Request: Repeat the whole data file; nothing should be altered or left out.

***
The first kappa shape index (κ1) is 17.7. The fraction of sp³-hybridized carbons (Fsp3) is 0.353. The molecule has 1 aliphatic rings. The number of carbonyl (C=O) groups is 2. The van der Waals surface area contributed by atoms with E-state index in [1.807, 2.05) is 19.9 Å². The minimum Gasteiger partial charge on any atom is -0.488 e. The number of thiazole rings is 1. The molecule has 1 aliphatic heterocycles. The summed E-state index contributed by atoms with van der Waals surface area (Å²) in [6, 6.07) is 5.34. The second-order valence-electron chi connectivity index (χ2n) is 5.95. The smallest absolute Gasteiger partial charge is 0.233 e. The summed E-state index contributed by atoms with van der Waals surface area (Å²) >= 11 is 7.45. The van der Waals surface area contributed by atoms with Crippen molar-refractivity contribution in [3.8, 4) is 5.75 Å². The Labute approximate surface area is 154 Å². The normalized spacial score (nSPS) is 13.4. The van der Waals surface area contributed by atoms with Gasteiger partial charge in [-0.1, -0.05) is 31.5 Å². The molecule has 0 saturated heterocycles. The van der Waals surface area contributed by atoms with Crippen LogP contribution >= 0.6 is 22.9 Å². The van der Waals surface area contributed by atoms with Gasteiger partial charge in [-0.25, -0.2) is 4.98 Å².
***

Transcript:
The first kappa shape index (κ1) is 17.7. The fraction of sp³-hybridized carbons (Fsp3) is 0.353. The molecule has 1 aliphatic rings. The number of carbonyl (C=O) groups is 2. The van der Waals surface area contributed by atoms with E-state index in [1.807, 2.05) is 19.9 Å². The minimum Gasteiger partial charge on any atom is -0.488 e. The number of thiazole rings is 1. The molecule has 1 aliphatic heterocycles. The summed E-state index contributed by atoms with van der Waals surface area (Å²) in [6, 6.07) is 5.34. The second-order valence-electron chi connectivity index (χ2n) is 5.95. The smallest absolute Gasteiger partial charge is 0.233 e. The summed E-state index contributed by atoms with van der Waals surface area (Å²) >= 11 is 7.45. The van der Waals surface area contributed by atoms with Crippen molar-refractivity contribution in [3.8, 4) is 5.75 Å². The Labute approximate surface area is 154 Å². The normalized spacial score (nSPS) is 13.4. The van der Waals surface area contributed by atoms with Gasteiger partial charge in [-0.1, -0.05) is 31.5 Å². The molecule has 0 saturated heterocycles. The van der Waals surface area contributed by atoms with Crippen LogP contribution >= 0.6 is 22.9 Å². The van der Waals surface area contributed by atoms with Gasteiger partial charge in [-0.25, -0.2) is 4.98 Å².